Curves and hills leading up to the intersection of Highway 49 and Paraham Road have prompted a stoplight and two left turn lanes for safety, both slated for operation in the next 30 days, officials say.
York County transportation manager Phil Leazer said safety is the driving force behind the $800,000 project, funded by Pennies for Progress, the county's 1-cent sales tax program for road improvements.
Leazer boasts the Pennies program has a newfound commitment for keeping its promises to York County, even though rising construction costs and budget shortfalls have slowed the Pennies program since it was approved twice by voters.
Voters agreed to add the sales tax in 1997 to pay for 14 road projects, and the tax was renewed in 2003 for another 25 projects. Only seven of the nearly 40 full projects from the two votes have been completed.
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Western York County residents have especially criticized Pennies for Progress for spending more on roads in Rock Hill and Fort Mill areas.
The Highway 5 Bypass in York, for example, was set to be widened as part of the 1997 plan. The city installed water lines to prepare for the growing industry the widening would bring.
But "no widening has occurred at all," said York Mayor Eddie Lee. "No activity. No widening. No construction whatsoever."
Lee predicts the stretch of road will be more dangerous when the new high school opens in 2010. He said he won't support Pennies on another ballot until the program honors Western York County's needs.
"Some folks don't understand that we were promised the widening of that road and we still don't have it," Lee said about the bypass. "My friends tell me they try to avoid that bypass because it's a dangerous road, so you can envision what it'll be like with the new school."
Widening for 5.3 miles of the bypass will cost an estimated $18.7 million and is currently in the right-of-way phase. Leazer said construction depends on how smoothly right-of-way acquisition pans out, the last step before crews can begin digging.
The delay is a direct result of escalating crude oil prices and right-of-way cost increase, he said. Raw materials have increased more than 90 percent since the program began in 1997, and acreage has gone up nearly $20,000.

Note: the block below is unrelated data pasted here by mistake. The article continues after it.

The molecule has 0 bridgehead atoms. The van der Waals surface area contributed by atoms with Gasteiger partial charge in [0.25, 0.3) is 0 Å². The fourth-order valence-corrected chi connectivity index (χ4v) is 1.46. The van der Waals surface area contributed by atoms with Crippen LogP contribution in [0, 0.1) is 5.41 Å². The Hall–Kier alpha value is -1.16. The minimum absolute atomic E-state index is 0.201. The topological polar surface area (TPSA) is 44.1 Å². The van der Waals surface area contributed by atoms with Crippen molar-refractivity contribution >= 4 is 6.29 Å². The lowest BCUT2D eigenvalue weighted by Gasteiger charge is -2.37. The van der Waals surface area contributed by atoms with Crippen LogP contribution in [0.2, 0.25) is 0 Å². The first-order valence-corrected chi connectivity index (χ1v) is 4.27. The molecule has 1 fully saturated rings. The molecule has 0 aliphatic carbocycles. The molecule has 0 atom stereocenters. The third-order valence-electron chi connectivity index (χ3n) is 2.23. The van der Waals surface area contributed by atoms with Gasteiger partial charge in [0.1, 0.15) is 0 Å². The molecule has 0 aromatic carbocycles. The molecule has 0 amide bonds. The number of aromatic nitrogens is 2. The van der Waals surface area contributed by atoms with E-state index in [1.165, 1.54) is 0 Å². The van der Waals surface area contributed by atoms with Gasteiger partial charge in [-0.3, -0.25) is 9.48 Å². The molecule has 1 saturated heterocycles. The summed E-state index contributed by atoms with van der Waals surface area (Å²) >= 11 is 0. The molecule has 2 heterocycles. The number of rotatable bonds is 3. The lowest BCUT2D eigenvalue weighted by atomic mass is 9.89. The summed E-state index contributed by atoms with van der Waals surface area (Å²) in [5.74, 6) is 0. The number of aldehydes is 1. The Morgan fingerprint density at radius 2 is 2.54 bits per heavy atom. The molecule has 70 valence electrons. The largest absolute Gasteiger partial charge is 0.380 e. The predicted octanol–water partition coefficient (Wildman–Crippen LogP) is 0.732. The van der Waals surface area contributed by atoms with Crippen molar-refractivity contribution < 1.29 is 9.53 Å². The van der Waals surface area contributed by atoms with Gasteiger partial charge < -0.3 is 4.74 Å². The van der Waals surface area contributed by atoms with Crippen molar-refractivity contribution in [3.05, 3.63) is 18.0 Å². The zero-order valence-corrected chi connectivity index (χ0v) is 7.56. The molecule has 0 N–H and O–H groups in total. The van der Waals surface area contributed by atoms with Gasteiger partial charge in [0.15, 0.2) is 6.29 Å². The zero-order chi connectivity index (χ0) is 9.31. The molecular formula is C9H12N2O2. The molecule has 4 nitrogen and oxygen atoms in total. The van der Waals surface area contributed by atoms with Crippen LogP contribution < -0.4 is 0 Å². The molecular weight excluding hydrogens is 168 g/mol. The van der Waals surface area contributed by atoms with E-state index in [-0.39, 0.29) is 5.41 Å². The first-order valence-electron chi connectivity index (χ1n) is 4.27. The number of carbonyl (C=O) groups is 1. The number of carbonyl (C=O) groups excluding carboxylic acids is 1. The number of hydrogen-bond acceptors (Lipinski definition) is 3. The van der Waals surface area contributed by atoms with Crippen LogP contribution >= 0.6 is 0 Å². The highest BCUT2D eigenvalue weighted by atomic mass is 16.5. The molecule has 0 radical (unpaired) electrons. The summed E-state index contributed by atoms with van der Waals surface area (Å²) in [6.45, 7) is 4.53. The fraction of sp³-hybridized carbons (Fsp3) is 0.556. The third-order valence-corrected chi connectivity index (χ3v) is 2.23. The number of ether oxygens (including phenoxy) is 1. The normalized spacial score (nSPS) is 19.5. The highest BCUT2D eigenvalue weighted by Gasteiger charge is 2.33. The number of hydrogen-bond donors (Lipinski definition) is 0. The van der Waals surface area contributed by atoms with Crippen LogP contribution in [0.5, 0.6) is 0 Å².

"We are working diligently to get that construction done as quickly as we can," Leazer said.
Improvement on the Paraham Road and Highway 49 intersection began in January, but almost didn't happen so soon. Traffic that was first recorded in the summer of 2006 showed little need for the signals, but Tom Smith, York County councilman for District 2, asked that the number of cars turning at the intersection be recounted the next August when school was in session.
"If I didn't do anything else on council, this is something I'm most proud of," said Smith, who lives on S.C. 49 about a mile from the intersection. Smith said the intersection is a major cut-through for drivers heading down from Rock Hill to Clover.
Eighteen crashes -- one resulting in a fatality -- happened in and around the intersection between 2005 and 2007, according to the state's department of public safety.
Leazer said the stoplight and left turn lane will prevent rear-end collisions and also will reduce congestion. The intersection is not one of the busiest in the area, he said, but traffic picks up during the school year.
Leazer said this is an "exciting time for transportation," and more than $400 million will be put into roads when the Pennies program is finished.
Other projects under construction are multi-lanes on Highway 5 West and improvements to Highway 557 in the Lake Wylie area, including a bridge replacement over Crowders Creek.
Five-lane widening on Highway 161 from Newport to York, a $13.9 million project, is set to be finished in about two months to alleviate congestion. Pennies is also in the process of buying right-of-way for improvements on Highway 55 east of Clover, beginning between Quinn Road and Green Pond Road and ending at Highway 49.
Herald reporter Kimberly Dick contributed.